Clemson research could lead to therapeutic strategies to combat Alzheimer’s, Type 2 diabetes and other diseases
CLEMSON, South Carolina – Understanding how a process works – not just that it does – is a critical step that can provide the framework for practical applications far beyond the lab.
Scientists from the Clemson Nanomaterials Institute (CNI) have discovered the mechanism behind how graphene inhibits the formation of abnormal fibrous protein-rich deposits found in organs and tissues called amyloids that play a deleterious role in several diseases. This discovery could have a profound impact on the future treatment of conditions such as Alzheimer’s disease, Type 2 diabetes and abdominal aortic aneurysms.
Collaborative research conducted by assistant professor Ramakrishna Podila and Ph.D. candidates Wren Gregory and Bipin Sharma of the College of Science’s department of physics and astronomy was recently published in the journal Biointerphases. The article titled “Interfacial charge transfer with exfoliated graphene inhibits fibril formation in lysozyme amyloid” also included a pair of authors, Longyu Hu and Achyut Raghavendra, who are former Clemson graduate students.
This new study revealed that the interfacial charge transfer interactions between proteins and graphene might be the key. Podila explained that proteins have different conformations.
“Proteins have different structures. They have coils, like the old telephone wire,” he said. “What happens in diseases like Alzheimer’s is these proteins unfold and begin combining with each other and then form plaque. It’s been known for a while that stopping this formation can be helpful in controlling the disease itself.”
Gregory, senior doctoral candidate at CNI, was first author on the paper, which describes how proteins unfold and misform.
“Sometimes internal portions of these proteins that would typically be rolled up inside and not in contact with the surrounding chemical environment can become exposed, which can lead to a host of chemical and physical interactions between neighboring proteins as they bind together, or aggregate,” Gregory explained. “This is how many of these diseases progress – or at least this is what we think is a main contributing factor.”
The team used the protein lysozyme from egg whites as a model protein and used graphene, a one-atom thick layer of carbon with a honeycomb structure, to stop the formation of plaque. Gregory said that graphene is a model material for this kind of research because its structure is simple and purely aromatic. The honeycomb structure and its physiochemical consequences are known as aromaticity in physics and chemistry, which is a key factor in these interactions.
“We can study these interactions in as close to a ‘pure’ environment as possible, versus a more complex material where many different chemical interactions are taking place that can make it difficult to study and discern,” Gregory said. “We looked at how graphene interacted with lysozyme when it was in an amyloidal and fibril forming environment and found out that graphene actually dramatically reduced those fibrils, which we confirmed using spectroscopy and transmission electron microscopy.”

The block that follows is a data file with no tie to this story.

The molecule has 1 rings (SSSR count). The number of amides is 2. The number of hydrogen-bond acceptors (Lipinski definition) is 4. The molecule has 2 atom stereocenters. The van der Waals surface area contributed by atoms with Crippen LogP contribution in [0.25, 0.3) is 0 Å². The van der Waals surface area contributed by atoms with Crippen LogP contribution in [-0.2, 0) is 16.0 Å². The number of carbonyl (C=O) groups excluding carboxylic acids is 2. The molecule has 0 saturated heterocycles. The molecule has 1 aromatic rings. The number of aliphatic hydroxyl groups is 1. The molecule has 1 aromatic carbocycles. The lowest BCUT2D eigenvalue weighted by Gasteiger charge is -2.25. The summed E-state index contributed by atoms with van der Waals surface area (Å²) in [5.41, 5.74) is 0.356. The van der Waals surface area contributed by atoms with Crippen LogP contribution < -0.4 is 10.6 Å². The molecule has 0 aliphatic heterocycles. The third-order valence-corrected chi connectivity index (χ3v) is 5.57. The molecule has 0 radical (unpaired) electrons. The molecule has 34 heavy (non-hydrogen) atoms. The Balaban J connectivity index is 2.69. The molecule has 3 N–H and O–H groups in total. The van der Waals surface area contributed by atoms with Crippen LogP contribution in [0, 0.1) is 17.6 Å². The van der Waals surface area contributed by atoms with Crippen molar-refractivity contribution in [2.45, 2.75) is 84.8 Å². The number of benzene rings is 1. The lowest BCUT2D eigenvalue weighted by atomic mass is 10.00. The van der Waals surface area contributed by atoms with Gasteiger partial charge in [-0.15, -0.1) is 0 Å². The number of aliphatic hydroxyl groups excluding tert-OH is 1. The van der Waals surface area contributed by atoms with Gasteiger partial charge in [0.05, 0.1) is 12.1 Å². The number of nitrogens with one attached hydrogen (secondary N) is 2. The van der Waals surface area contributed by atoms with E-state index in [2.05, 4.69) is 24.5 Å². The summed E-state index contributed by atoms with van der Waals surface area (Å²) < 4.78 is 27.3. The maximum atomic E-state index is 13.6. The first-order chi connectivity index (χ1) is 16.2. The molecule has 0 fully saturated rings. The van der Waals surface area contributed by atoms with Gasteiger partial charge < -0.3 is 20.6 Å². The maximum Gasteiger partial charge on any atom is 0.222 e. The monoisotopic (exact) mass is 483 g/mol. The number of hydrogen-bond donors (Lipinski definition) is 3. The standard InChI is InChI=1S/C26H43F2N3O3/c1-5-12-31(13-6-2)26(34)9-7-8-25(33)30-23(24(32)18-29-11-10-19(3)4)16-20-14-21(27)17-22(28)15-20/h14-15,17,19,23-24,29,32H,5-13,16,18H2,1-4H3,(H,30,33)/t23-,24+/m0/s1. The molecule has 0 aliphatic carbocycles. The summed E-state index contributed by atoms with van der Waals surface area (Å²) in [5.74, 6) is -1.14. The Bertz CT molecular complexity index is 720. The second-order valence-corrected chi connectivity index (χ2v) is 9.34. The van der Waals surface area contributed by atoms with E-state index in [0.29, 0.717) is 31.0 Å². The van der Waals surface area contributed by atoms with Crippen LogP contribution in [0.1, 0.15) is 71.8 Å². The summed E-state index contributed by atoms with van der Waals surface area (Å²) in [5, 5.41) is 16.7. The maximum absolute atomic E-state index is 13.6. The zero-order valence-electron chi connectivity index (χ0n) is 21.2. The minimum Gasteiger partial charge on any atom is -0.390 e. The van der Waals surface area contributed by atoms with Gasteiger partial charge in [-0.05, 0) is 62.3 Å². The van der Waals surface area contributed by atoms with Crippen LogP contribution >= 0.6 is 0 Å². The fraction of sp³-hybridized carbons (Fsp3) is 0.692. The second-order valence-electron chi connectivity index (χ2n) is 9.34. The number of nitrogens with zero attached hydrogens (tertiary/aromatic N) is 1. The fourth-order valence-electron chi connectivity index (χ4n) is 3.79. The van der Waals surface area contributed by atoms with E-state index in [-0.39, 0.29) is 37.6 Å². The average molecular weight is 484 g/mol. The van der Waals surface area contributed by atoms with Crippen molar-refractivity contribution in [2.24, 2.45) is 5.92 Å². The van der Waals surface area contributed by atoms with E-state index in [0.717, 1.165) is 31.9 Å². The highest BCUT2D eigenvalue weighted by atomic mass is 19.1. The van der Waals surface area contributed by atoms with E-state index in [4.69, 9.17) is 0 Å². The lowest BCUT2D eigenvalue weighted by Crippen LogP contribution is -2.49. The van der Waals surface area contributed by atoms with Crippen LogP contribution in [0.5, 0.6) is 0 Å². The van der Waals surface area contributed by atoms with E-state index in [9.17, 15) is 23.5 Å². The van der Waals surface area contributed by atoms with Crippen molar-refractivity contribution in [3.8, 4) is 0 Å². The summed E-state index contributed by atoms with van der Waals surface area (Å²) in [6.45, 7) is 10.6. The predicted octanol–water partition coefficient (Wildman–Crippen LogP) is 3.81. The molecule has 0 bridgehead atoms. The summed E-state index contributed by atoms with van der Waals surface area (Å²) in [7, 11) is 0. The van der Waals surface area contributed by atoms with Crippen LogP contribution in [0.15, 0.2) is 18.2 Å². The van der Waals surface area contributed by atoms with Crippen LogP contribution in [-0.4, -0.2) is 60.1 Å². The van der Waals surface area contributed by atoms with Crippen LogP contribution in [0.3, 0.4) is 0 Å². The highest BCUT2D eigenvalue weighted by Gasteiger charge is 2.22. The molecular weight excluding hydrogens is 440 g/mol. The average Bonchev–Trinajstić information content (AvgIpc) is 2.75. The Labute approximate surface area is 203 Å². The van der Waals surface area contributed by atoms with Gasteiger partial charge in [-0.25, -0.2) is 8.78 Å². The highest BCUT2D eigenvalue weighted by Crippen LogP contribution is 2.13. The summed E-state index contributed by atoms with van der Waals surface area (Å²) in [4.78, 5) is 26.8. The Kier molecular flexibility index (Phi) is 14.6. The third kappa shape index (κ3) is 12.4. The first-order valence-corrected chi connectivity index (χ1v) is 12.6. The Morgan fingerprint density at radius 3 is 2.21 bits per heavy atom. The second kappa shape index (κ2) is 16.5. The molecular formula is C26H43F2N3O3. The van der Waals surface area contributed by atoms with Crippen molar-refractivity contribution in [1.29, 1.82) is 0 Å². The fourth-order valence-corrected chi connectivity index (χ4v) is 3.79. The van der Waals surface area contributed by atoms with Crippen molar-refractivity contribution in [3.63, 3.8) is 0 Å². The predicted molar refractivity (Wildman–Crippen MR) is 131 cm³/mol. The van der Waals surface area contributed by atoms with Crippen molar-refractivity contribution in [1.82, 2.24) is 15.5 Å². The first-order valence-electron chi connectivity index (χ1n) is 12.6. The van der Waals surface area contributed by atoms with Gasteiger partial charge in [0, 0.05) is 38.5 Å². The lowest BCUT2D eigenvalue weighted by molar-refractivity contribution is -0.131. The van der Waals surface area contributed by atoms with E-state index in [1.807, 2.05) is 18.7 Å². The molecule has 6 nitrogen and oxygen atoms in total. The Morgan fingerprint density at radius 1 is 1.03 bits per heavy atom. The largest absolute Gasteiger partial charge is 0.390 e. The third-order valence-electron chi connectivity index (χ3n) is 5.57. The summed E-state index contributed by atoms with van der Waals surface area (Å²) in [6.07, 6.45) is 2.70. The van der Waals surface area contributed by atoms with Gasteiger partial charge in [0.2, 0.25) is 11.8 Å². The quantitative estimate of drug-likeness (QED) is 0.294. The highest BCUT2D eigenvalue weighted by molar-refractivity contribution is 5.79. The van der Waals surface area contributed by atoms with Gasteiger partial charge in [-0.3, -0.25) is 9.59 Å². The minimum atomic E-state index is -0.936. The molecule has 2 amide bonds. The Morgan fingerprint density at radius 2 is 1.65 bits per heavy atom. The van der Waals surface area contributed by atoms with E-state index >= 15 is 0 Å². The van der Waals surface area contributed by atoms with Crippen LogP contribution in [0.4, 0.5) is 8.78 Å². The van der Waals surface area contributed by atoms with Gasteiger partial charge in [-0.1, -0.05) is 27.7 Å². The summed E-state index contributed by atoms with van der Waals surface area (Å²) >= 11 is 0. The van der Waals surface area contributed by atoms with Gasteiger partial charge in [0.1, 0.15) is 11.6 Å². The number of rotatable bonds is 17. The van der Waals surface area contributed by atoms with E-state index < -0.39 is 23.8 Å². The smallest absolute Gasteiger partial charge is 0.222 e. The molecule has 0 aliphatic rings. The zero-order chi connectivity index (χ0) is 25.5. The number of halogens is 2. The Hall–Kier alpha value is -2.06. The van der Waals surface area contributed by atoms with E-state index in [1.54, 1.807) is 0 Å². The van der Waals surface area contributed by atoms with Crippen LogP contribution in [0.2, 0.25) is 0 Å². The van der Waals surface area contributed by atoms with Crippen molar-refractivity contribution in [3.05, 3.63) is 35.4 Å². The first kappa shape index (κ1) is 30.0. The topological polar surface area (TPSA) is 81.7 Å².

“We are not the first ones to show that graphene stops the plaque formation, but the mechanism by which this is happening was unclear,” Podila said. “What we tried to do was not cure the disease, but rather figure out the mechanism for stopping the plaque formation.”
And they succeeded, showing that charge transfer is the key.
“Some of the electrons from graphene are transferred to the proteins and when that happens, we found that the plaque formation stops,” Podila said.
Confirmation that the graphene and proteins were sharing electrons came through different means. The team employed micro Raman spectroscopy, which does not provide a visual picture but does denote a spectroscopic signature for the material. This spectroscopic signature is a special signature of vibrational energy states within a material that denote the available states of its electrons – hence, charge transfer.
“When you hit a material with light, the material vibrates at different frequencies, like a bell ringing with different frequencies,” Podila said, “Raman spectroscopy gives us a glimpse into those different frequencies.”
Fluorescence spectroscopy was used to detect protein unfolding. Atomic Kelvin probe force microscopy, which is a form of atomic force microscopy that also monitors the electrical environment of a surface through a voltage plot, was used to visually map where the charges were moving and further confirm the charge transfer.
“Previously, charge transfer was not considered,” Podila said. “We were able to pinpoint the mechanism. We were able to get down to the details of it using Raman spectroscopy and atomic force microscopy. We combined three different techniques. For the first time, we were able to observe charge transfer between graphene and amyloids.”
Podila said the research is in its early stages but potentially has far-reaching implications. Other studies have shown graphene to be safe, so future research will build upon this understanding of the mechanism, eventually looking at dosage and which conditions could be treated or prevented.
For now, the work continues. Gregory, who is finishing her studies at Clemson, said one of the most challenging parts of researching at the Nanomaterials Institute is deciding what path to take, since so many are available.
“You can get a lot of different experiences with state-of-the-art equipment and some of the best scientific minds in those fields,” she said.
The study was funded by the National Institutes of Health’s National Institute of Environmental Health Sciences under grant number 5R01ES019311-09.